Spondyloepiphyseal dysplasia congenita (SEDC) is a rare genetic disorder characterized by deformities that begin before birth, including skeletal and joint malformations involving the spine, hips and knees and abnormalities affecting the eyes. About one in 100,000 newborns are affected. Spondyloepiphyseal dysplasia tarda (SEDT) affects only males, and its symptoms often are not apparent until a child is 6 to 8 years old.
If you have a child with spondyloepiphyseal dysplasia, you want him or her to receive comprehensive care from a team of experts. At University of Missouri Health Care, we are the region's experts in treating skeletal dysplasia diseases. We are actively involved with national research for treatments, and the leader of our team, Daniel Hoernschemeyer, MD, sits on the medical advisory board of the Little People of America so he can be actively involved with the issues affecting the health of skeletal dysplasia patients.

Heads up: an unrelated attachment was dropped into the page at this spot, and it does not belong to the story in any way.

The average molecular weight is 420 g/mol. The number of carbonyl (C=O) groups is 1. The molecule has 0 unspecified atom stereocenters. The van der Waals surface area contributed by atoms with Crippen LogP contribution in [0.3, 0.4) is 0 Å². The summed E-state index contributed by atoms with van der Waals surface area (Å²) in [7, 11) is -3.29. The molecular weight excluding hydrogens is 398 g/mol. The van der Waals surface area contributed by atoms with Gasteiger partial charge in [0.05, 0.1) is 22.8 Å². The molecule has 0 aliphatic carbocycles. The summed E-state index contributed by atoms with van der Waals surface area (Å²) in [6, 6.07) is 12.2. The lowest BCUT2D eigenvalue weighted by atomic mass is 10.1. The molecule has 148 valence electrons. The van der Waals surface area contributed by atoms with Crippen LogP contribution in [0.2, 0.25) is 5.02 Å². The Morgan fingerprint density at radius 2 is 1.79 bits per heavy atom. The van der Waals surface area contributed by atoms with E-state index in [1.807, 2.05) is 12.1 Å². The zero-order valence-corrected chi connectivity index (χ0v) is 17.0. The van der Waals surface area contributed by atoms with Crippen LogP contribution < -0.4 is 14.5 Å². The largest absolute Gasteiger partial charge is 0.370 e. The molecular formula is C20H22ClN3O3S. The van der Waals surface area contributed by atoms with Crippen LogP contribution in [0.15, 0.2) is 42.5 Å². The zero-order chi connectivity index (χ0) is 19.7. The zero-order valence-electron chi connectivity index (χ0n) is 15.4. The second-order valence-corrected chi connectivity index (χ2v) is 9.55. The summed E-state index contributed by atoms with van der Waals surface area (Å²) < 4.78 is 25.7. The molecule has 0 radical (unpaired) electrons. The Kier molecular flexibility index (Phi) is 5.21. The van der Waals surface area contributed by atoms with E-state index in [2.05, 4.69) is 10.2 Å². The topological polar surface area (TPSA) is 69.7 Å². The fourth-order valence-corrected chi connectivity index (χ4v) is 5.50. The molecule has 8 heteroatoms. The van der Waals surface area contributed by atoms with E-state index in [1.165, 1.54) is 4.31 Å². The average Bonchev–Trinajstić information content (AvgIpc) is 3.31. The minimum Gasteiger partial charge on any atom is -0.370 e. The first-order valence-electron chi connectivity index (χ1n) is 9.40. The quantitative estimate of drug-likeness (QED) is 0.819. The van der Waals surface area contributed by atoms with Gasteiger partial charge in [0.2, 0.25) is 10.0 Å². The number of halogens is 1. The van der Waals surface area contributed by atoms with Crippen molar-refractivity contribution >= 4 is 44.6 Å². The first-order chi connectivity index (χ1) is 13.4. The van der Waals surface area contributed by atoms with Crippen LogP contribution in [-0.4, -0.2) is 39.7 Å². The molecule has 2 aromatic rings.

Growth deformities lead to SEDC patients being shorter than normal, with average adult heights ranging from 3 feet to just over 4 feet. Their hands and feet are usually of average size, though. Some patients may develop hearing and vision problems. Intelligence is unaffected. SEDC is characterized by distinctive skeletal malformations affecting the long bones of the arms and legs as well as the bones of the spine.
SEDT patients range in height from 4-foot-10 to 5-6, with a disproportionately short trunk and barrel chest. Hands, head and feet are normal size.
DIAGNOSIS AND TREATMENT
SEDC's skeletal features are present at birth and evolve over time. SECT is not apparent until a child is 6 to 8 years old, when spinal growth declines and stops while limb growth continues. Genetic testing can confirm a clinical diagnosis.
Limb-lengthening surgery should only be discussed when the patient is old enough to weigh the risks and benefits. Adaptability products can help people do daily tasks such as hygiene, driving and reaching household items.
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